BY JIM WEBSTER
Over the years, I’ve avoided equine entanglements. I used to boast that I’d eaten horse more recently than I’d ridden one, but now, thanks to Tesco, pretty well everyone can say that.
Still, I’ve avoided going into the whole “livery yard” diversification thing. Not through innate conservatism or immense wisdom but basically because I’d heard too many stories.
One lass I knew did livery for a few years. She had tales to make your eyes water. As she said, ‘I didn’t mind helping them organise their show timetables, but be damned if I was going to help them organise their adultery as well.’ She also got fed up of having to cough loudly before going into her own barn, in case she might stumble on something (or in one case quite literally stumble over something) that she’d prefer not to know about.
One lady brought a horse in for livery. Things went well enough for three months or so but then the rent started falling behind. My informant made tentative enquiries (she’s very English you know, doesn’t want to make a fuss) and discovered that the horse was owned by the husband and the livery fees were being paid by the boyfriend. The two gentlemen in question had at this point discovered each other’s existence and were less than happy with the situation. The lady who had brought the horse in had more chance of becoming the next Pope than she had of paying the bill.
At this point my informant had had enough. She parked a tractor across the stable door and took the back wheels off. She didn’t care who paid her but someone was going to before they could get their horse back.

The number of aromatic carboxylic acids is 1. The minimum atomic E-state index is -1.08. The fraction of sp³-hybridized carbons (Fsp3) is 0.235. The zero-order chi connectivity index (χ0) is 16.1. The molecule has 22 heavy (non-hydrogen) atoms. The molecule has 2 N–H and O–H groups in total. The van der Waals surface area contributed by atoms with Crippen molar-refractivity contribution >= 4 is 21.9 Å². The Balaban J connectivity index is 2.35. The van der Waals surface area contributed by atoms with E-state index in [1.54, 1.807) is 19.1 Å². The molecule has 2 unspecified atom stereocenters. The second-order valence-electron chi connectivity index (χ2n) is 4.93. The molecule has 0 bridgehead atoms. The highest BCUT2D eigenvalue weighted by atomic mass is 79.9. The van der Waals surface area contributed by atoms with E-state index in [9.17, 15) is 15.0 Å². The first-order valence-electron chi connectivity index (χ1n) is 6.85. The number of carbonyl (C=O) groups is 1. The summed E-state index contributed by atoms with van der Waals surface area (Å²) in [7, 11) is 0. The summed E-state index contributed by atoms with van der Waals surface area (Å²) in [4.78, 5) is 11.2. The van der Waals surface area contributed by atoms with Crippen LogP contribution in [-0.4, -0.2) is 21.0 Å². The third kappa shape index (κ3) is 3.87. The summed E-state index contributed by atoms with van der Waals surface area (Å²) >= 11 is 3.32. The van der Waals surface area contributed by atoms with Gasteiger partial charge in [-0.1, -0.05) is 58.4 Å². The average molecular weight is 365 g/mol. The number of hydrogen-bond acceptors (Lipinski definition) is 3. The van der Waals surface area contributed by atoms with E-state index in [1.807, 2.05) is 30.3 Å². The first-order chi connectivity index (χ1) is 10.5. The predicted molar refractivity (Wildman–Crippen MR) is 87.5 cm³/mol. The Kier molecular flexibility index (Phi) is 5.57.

Which sort of brings us to the title of this piece; another place and time has moved on. Now in these ostentatiously enlightened times a (different) lady of my acquaintance doing livery discovered that adultery had also moved on. She had a female client who had a horse with her. As far as I can make out the husband was paying for the horse and the lady and her girlfriend were both riding it. And when said lady decided to go off with girlfriend and abandon husband, husband of course stopped paying.
So as usual these things get acrimonious and people get all upset. People forget themselves and make threats because they aren’t willing to take responsibility for their own actions. After all it’s easier to do that than try to put things right.
Eventually I became peripherally involved. I was walking quietly down the lane minding my own business when this car came past me rather quickly. I stepped promptly to the side and had just recovered my equilibrium when my informant appeared in her car to ask me a question which I’m unlikely to ever forget. ‘Have you just seen four lesbians in a fast car?’
Jim Webster farms at the bottom end of South Cumbria. Jim was encouraged to collect together into a book some blog posts he’d written because of their insight into Cumbrian farming and rural life (rain, sheep, quadbikes and dogs) It’s available here.